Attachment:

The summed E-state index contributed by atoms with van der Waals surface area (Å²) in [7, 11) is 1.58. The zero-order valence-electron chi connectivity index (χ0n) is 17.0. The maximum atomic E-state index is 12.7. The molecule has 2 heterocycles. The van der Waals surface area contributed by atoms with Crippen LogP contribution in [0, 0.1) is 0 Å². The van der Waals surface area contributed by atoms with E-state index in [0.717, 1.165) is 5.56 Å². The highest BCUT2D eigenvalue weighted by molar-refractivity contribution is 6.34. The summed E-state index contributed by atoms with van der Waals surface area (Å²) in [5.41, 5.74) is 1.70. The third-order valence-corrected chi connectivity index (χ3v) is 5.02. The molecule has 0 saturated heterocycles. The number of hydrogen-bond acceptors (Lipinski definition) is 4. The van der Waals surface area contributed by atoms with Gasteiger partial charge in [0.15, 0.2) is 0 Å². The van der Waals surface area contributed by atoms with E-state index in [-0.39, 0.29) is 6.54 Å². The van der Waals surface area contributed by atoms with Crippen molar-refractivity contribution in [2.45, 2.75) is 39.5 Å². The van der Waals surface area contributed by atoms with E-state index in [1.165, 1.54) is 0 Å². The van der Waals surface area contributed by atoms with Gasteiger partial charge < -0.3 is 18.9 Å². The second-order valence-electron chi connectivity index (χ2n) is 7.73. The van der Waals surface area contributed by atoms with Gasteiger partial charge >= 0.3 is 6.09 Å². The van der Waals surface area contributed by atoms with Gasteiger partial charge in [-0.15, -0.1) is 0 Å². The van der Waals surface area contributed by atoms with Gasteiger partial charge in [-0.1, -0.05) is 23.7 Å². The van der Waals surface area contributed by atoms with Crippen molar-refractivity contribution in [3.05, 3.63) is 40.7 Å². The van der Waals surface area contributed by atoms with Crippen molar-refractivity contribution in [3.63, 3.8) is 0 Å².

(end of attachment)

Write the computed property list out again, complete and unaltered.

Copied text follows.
The summed E-state index contributed by atoms with van der Waals surface area (Å²) in [7, 11) is 1.58. The zero-order valence-electron chi connectivity index (χ0n) is 17.0. The maximum atomic E-state index is 12.7. The molecule has 2 heterocycles. The van der Waals surface area contributed by atoms with Crippen LogP contribution in [0, 0.1) is 0 Å². The van der Waals surface area contributed by atoms with E-state index in [0.717, 1.165) is 5.56 Å². The highest BCUT2D eigenvalue weighted by molar-refractivity contribution is 6.34. The summed E-state index contributed by atoms with van der Waals surface area (Å²) in [5.41, 5.74) is 1.70. The third-order valence-corrected chi connectivity index (χ3v) is 5.02. The molecule has 0 saturated heterocycles. The number of hydrogen-bond acceptors (Lipinski definition) is 4. The van der Waals surface area contributed by atoms with Gasteiger partial charge in [0.15, 0.2) is 0 Å². The van der Waals surface area contributed by atoms with E-state index in [-0.39, 0.29) is 6.54 Å². The van der Waals surface area contributed by atoms with Crippen molar-refractivity contribution in [2.45, 2.75) is 39.5 Å². The van der Waals surface area contributed by atoms with E-state index in [1.165, 1.54) is 0 Å². The van der Waals surface area contributed by atoms with Gasteiger partial charge < -0.3 is 18.9 Å². The second-order valence-electron chi connectivity index (χ2n) is 7.73. The van der Waals surface area contributed by atoms with Gasteiger partial charge >= 0.3 is 6.09 Å². The van der Waals surface area contributed by atoms with Gasteiger partial charge in [-0.15, -0.1) is 0 Å². The van der Waals surface area contributed by atoms with Gasteiger partial charge in [-0.1, -0.05) is 23.7 Å². The van der Waals surface area contributed by atoms with Crippen molar-refractivity contribution in [3.05, 3.63) is 40.7 Å². The van der Waals surface area contributed by atoms with Crippen molar-refractivity contribution in [3.63, 3.8) is 0 Å².